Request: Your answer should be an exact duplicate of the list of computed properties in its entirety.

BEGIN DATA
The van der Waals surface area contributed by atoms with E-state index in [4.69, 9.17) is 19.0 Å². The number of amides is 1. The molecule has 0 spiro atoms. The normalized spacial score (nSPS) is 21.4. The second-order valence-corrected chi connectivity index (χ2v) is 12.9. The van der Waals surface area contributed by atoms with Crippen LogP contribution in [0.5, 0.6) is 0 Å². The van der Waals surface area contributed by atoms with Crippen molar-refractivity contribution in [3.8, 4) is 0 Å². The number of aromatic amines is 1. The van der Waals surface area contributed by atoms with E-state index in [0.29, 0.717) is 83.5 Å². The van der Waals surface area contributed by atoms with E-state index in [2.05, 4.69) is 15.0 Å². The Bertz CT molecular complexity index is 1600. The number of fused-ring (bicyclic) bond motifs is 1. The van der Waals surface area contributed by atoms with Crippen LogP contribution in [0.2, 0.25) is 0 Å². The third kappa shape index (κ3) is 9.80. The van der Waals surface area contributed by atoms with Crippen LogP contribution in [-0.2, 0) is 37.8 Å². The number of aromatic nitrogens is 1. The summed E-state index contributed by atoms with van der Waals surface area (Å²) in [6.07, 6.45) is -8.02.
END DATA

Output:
The van der Waals surface area contributed by atoms with E-state index in [4.69, 9.17) is 19.0 Å². The number of amides is 1. The molecule has 0 spiro atoms. The normalized spacial score (nSPS) is 21.4. The second-order valence-corrected chi connectivity index (χ2v) is 12.9. The van der Waals surface area contributed by atoms with Crippen LogP contribution in [0.5, 0.6) is 0 Å². The van der Waals surface area contributed by atoms with Crippen molar-refractivity contribution in [3.8, 4) is 0 Å². The number of aromatic amines is 1. The van der Waals surface area contributed by atoms with E-state index in [0.29, 0.717) is 83.5 Å². The van der Waals surface area contributed by atoms with E-state index in [2.05, 4.69) is 15.0 Å². The Bertz CT molecular complexity index is 1600. The number of fused-ring (bicyclic) bond motifs is 1. The van der Waals surface area contributed by atoms with Crippen LogP contribution in [0.2, 0.25) is 0 Å². The third kappa shape index (κ3) is 9.80. The van der Waals surface area contributed by atoms with Crippen LogP contribution in [-0.2, 0) is 37.8 Å². The number of aromatic nitrogens is 1. The summed E-state index contributed by atoms with van der Waals surface area (Å²) in [6.07, 6.45) is -8.02.